Sexual and gender identity have also been the focus of much heated debate, especially in the last 5 years as debates about transgenderism have become more prominent. The increasing visibility/audibility of transgender people and issues related to trans rights have, in some cases, resulted in moral panics about trans people being in public spaces and using public facilities, especially toilets. Ultimately, trans folk have endured stigma and stereotypes because of their gendered/sexual identities and have been subject to discrimination and a denial of their human rights.

Advances in digital technology and the ‘app-ification’ of smart phones have had a profound impact on the socio-spatial dynamics of human sexuality and commericalised forms of sexual services. The emergence of dating websites, online escort agencies and personal ad sites, hook-up apps and web-camming for personal and commercial purposes have enhanced the opportunity for direct and indirect intimate and risqué experiences. Similarly, the rise of virtual reality, smart sex toys and sex robots have raised various questions about the future direction of human, gender and sexual relations.

In light of the highly complex and dynamic sexual landscapes that characterize the 21st century, this special session – #GeoSex18 – calls for papers that offer critical analyses on a range of myths, imaginaries and realities pertaining to sex, sexuality and sex work that speak to one or more of the following broad topics:

  • Community, diversity and mobility within the sex industry;
  • Community, diversity and mobility within the LGBT community;
  • Gender/sexual identities and fluidities;
  • Sexual dissidents, activism and advocacy;
  • Human trafficking/migrant sex workers;
  • Human and labour rights in sex work;
  • Gentrification and its impacts on queer spaces/red light districts;
  • Health and wellbeing amongst sexual minorities;
  • Stigma/stereotypes/social exclusion of sexual minorities and the sex industry;
  • Crime/violence towards sexual minorities and sex workers;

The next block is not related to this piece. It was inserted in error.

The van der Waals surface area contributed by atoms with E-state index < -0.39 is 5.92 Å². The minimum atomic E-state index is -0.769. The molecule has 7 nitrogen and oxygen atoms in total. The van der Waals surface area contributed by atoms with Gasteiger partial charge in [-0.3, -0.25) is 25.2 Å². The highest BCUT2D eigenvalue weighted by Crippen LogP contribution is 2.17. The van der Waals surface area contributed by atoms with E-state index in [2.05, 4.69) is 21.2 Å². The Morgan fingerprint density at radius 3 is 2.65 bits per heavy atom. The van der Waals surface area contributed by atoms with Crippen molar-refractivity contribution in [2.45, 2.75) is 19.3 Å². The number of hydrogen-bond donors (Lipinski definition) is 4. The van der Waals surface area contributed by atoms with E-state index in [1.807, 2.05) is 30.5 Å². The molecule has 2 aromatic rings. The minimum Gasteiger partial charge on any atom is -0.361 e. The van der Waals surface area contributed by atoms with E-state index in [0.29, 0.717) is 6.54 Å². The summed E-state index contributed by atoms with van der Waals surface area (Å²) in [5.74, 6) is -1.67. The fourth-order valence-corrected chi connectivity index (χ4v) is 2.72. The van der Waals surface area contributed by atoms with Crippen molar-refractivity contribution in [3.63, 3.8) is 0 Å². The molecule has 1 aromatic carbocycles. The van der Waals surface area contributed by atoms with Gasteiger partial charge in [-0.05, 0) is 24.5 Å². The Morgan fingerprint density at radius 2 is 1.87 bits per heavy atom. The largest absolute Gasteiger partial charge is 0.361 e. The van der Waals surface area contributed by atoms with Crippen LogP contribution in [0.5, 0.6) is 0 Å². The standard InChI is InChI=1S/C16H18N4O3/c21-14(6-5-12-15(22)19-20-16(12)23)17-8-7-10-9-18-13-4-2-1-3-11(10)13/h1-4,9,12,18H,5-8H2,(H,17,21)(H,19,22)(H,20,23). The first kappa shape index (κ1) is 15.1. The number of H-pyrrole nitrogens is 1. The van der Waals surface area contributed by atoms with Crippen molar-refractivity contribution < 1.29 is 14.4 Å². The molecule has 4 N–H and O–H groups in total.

• Production/distribution/consumption of pornography/adult entertainment;
  • Geographies of swinging/dogging/cruising;
  • Digital geographies of sex, sexuality and sex work;
  • Virtual reality, sexbots and human sexual relations;
  • Stigma and social exclusion of/in the sex industry;
  • Policing, criminal justice and sexed spaces;
  • Labour rights, health and safety issues within the sex industry;
  • Policy, politics and regulation of sexual landscapes;
  • Reproductive rights;
  • Liminal spaces/stigmatisation of sexuality, sex work and the sex industry;
  • BDSM/Kink/fetish spaces/communities; and
  • Censorship and sexualisation.

The #GeoSex18 special session series welcomes abstracts/papers from scholars, policy researchers within government agencies, consultancies, NGOs and sex work advocacy/support organisations and research-minded sex work activists from a range of disciplines and ideological/theoretical/methodological/empirical standpoints. If you are interested in taking part in this special session please send your abstract including: (i) paper title; (ii) author(s); (iii) institutional affiliation(s); (iv) email addresses; (v) a 250 word (maximum) abstract; and (vi) 5 key words to the co-convenors at GeoSex16@gmail.com by no later than 16th October 2017.

Co-Convenors:

 Dr Paul J. Maginn, University of Western Australia (Australia)

Dr. Emily Cooper, University of Central Lancashire (UK)

Dr. Erin Sanders-McDonagh, University of Kent (UK)

 

Erin also has a new book out this year, entitled Women And Sex Tourism Landscapes, published by Routledge, which may be of interest to potential presenters!   You can view the details here: https://www.routledge.com/Women-and-Sex-Tourism-Landscapes/Sanders-McDonagh/p/book/9781138814547 .

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#AAG2017 – (De)Stigmatising Sexscapes: Politics, Policy and Performance (Boston, USA)

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We (Paul Maginn and Erin Sanders-McDonagh) are pleased to announce our special session at this year’s AAG annual meeting, which is part of the Mainstreaming Human Rights in Geography and the AAG featured theme and also sponsored by the Sexuality and Space Specialty Group.  Please find below the session details and paper titles but I am also taking this opportunity to promote the fantastic new book by Erin: Women and Sex Tourism Landscapes (published by Routledge) which compares female tourists’ interactions in highly sexualised spaces in Thailand and the Netherlands.   Feel free to ask Erin about this during our sessions!